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Multiple crises overwhelm emergency food relief agencies

Summary of published article1

Location: Global

What we know: The world is facing its largest refugee crisis since World War 2. Inadequate funding is significantly compromising food aid delivery. The US is the world’s largest food donor.

What this article adds:  Current US food aid systems are inefficient, politically influenced and subjected to budget cuts. An opportunity to reform the US food aid system has been missed. The European Union’s (EU) aid programme is also heavily influenced by domestic politics and strategic and historical interests.

An article written in August 2014 in the Lancet makes the case that a set of circumstances including conflict, climate change, poverty and underdevelopment has overwhelmed the emergency food relief agencies and that this is being made worse by antiquated, inefficient and politically influenced food aid systems. The author makes the case that the world is currently facing its biggest refugee crisis since World War 2 with over 51.2 million forcibly displaced people – an increase of 6 million since 2012. Furthermore, funding shortfalls have meant that a third of refugees in Africa have had their food rations cut by more than half. Impending food crises in southern Sudan, Somalia and Central African Republic (CAR) have added to this mix of need but donor pledging for these crises have all fallen short, e.g. the UN aid request for Somalia has only been 25% funded. The High Commissioner for Refugees has stated that “The number of crises around the world is far outpacing the level of funding for humanitarian operations and vulnerable refugees in critical operations are falling through the cracks”. Among the hardest hit are the 300,000 refugees from South Sudan and CAR who have had their daily ration of 2,100 kilocalories reduced by 60% to just 850 kilocalories per day. According to a WFP and UNHCR report, conditions in the refugee camps were poor even before the current funding problems, citing nutritional surveys between 2011 and 2013 showing critical levels of acute malnutrition, stunting and anaemia. More than 85% of the camps surveyed had stunting levels of 20%. 

Another issue is that the USA, by far the world’s largest food donor at about 2.3 billion dollars annually, is being hamstrung by an antiquated food aid system that is widely agreed to be both costly and inefficient. Efforts to reform the Cold War era system- which requires that the bulk of food is purchased domestically and shipped on US flagged vessels – have been hampered by entrenched business interests and budget cuts. The Deputy Director of USAID is on record as saying that their food aid programme is “under stress”. Things could get tougher if a provision slipped into the Coast Guard and Maritime Transportation Act passed by the US House of Representatives goes through. This would raise the requirement that the US food aid be shipped on US-flagged vessels from 50% to 75% and is being fought by the Obama administration.  The current proposal raises shipping costs by 46% according to a Cornell University study, and food can take 4-6 months to arrive. The shipping industry has mounted a lobbying campaign in favour of the higher requirement for US-flagged shipping, arguing that it helps both US national security and jobs.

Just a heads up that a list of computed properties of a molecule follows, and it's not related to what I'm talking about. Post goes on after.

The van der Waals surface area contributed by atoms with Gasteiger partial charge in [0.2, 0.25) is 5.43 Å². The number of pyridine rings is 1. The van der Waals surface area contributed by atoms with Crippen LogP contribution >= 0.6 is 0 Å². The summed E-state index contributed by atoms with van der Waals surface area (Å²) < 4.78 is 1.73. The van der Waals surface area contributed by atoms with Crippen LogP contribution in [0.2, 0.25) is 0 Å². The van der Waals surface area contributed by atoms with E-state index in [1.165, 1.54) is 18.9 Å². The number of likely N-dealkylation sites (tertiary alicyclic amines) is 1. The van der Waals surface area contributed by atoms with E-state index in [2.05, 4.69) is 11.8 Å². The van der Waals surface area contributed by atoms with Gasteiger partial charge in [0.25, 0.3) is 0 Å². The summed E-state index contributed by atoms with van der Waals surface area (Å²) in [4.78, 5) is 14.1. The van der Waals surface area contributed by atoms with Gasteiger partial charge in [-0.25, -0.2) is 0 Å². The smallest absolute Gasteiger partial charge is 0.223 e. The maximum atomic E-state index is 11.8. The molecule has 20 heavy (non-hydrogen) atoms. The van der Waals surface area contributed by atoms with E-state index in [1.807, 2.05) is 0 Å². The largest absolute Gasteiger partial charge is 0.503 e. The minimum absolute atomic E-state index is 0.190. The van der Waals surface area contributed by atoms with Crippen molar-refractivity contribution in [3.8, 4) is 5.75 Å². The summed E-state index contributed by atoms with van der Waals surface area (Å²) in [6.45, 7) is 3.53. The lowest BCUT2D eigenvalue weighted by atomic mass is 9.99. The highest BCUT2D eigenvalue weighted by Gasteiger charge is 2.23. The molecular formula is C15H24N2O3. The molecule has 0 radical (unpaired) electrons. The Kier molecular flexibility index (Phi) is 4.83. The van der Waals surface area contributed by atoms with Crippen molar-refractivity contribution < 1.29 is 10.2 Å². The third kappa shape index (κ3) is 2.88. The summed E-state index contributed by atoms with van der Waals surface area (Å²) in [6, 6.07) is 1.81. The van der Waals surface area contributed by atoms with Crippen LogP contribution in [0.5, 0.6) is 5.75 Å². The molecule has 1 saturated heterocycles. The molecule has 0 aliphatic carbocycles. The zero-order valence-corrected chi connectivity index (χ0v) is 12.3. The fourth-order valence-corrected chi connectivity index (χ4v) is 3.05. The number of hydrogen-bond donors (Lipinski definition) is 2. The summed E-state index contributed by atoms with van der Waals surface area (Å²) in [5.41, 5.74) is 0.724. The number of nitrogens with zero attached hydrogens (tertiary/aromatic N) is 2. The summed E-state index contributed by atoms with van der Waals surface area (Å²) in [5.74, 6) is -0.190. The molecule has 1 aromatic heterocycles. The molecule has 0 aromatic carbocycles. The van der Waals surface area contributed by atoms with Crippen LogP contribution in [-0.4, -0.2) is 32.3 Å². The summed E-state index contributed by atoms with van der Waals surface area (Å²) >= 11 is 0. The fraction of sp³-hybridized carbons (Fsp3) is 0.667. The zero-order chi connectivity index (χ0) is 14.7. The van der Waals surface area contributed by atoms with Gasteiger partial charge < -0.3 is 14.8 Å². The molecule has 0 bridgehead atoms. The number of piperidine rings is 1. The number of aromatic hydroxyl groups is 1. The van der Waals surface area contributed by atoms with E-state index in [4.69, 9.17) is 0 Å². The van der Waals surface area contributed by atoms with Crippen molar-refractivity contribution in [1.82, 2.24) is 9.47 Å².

Meanwhile the food aid system has again missed a chance for reform, as the once-every 5 years Farm Bill that controls it has kept it unchanged. A proposal for change in future years has come in the form of a bill introduced in the Senate in June 2014 that seeks to reform the current system that has been in place since 1954. The Bill would move food aid authority from the agriculture budget (the Farm Bill) to the foreign assistance budget and end the requirements for monetisation (the sale of commodities overseas to fund development activities) and US-food purchase and shipping. This Bill would result in an additional 79 million people receiving food if enacted. 

The authors of this article assert that the European Union’s (EU) aid programme is also heavily influenced by domestic politics and strategic and historical interests. A report commissioned by the evaluation section of the EU’s humanitarian aid arm found that funding decisions were still ultimately determined by national strategic interests. For example, different criteria may apply to aid for recipient countries where there are strong historical ties with the donors. Furthermore, “transparent resource allocations based solely on need is rarely achieved”. 

Show footnotes

1 Lowenberg.S (2014). Multiple crises overwhelm emergency food relief agencies. Vol 384, August 9th, 2014. www.thelancet.com

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Reference this page

Multiple crises overwhelm emergency food relief agencies. Field Exchange 49, March 2015. p23. www.ennonline.net/fex/49/multiplecrises